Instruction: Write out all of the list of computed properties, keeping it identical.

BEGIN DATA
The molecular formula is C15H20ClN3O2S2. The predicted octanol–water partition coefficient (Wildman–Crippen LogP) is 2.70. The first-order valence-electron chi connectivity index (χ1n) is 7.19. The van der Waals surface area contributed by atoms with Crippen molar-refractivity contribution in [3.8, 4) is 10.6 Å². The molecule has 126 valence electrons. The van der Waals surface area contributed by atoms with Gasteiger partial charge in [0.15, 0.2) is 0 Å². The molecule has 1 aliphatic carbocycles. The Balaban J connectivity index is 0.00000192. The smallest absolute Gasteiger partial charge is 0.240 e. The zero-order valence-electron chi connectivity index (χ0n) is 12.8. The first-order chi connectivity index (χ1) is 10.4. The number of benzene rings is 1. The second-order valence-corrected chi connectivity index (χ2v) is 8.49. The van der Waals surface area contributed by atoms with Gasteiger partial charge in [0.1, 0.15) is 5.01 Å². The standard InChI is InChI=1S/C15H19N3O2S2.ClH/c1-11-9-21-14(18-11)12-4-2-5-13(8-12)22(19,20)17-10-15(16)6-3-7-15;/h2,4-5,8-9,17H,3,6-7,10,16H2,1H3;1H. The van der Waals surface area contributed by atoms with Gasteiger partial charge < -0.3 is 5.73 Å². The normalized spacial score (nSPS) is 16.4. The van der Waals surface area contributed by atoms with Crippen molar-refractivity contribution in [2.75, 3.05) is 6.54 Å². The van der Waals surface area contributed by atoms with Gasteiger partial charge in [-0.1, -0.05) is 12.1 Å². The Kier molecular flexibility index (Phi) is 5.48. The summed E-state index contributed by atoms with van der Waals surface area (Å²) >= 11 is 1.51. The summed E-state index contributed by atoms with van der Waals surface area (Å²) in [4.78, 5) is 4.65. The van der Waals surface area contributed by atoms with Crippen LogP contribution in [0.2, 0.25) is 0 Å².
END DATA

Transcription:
The molecular formula is C15H20ClN3O2S2. The predicted octanol–water partition coefficient (Wildman–Crippen LogP) is 2.70. The first-order valence-electron chi connectivity index (χ1n) is 7.19. The van der Waals surface area contributed by atoms with Crippen molar-refractivity contribution in [3.8, 4) is 10.6 Å². The molecule has 126 valence electrons. The van der Waals surface area contributed by atoms with Gasteiger partial charge in [0.15, 0.2) is 0 Å². The molecule has 1 aliphatic carbocycles. The Balaban J connectivity index is 0.00000192. The smallest absolute Gasteiger partial charge is 0.240 e. The zero-order valence-electron chi connectivity index (χ0n) is 12.8. The first-order chi connectivity index (χ1) is 10.4. The number of benzene rings is 1. The second-order valence-corrected chi connectivity index (χ2v) is 8.49. The van der Waals surface area contributed by atoms with Gasteiger partial charge in [0.1, 0.15) is 5.01 Å². The standard InChI is InChI=1S/C15H19N3O2S2.ClH/c1-11-9-21-14(18-11)12-4-2-5-13(8-12)22(19,20)17-10-15(16)6-3-7-15;/h2,4-5,8-9,17H,3,6-7,10,16H2,1H3;1H. The van der Waals surface area contributed by atoms with Gasteiger partial charge < -0.3 is 5.73 Å². The normalized spacial score (nSPS) is 16.4. The van der Waals surface area contributed by atoms with Crippen molar-refractivity contribution in [2.75, 3.05) is 6.54 Å². The van der Waals surface area contributed by atoms with Gasteiger partial charge in [-0.1, -0.05) is 12.1 Å². The Kier molecular flexibility index (Phi) is 5.48. The summed E-state index contributed by atoms with van der Waals surface area (Å²) >= 11 is 1.51. The summed E-state index contributed by atoms with van der Waals surface area (Å²) in [4.78, 5) is 4.65. The van der Waals surface area contributed by atoms with Crippen LogP contribution in [0.2, 0.25) is 0 Å².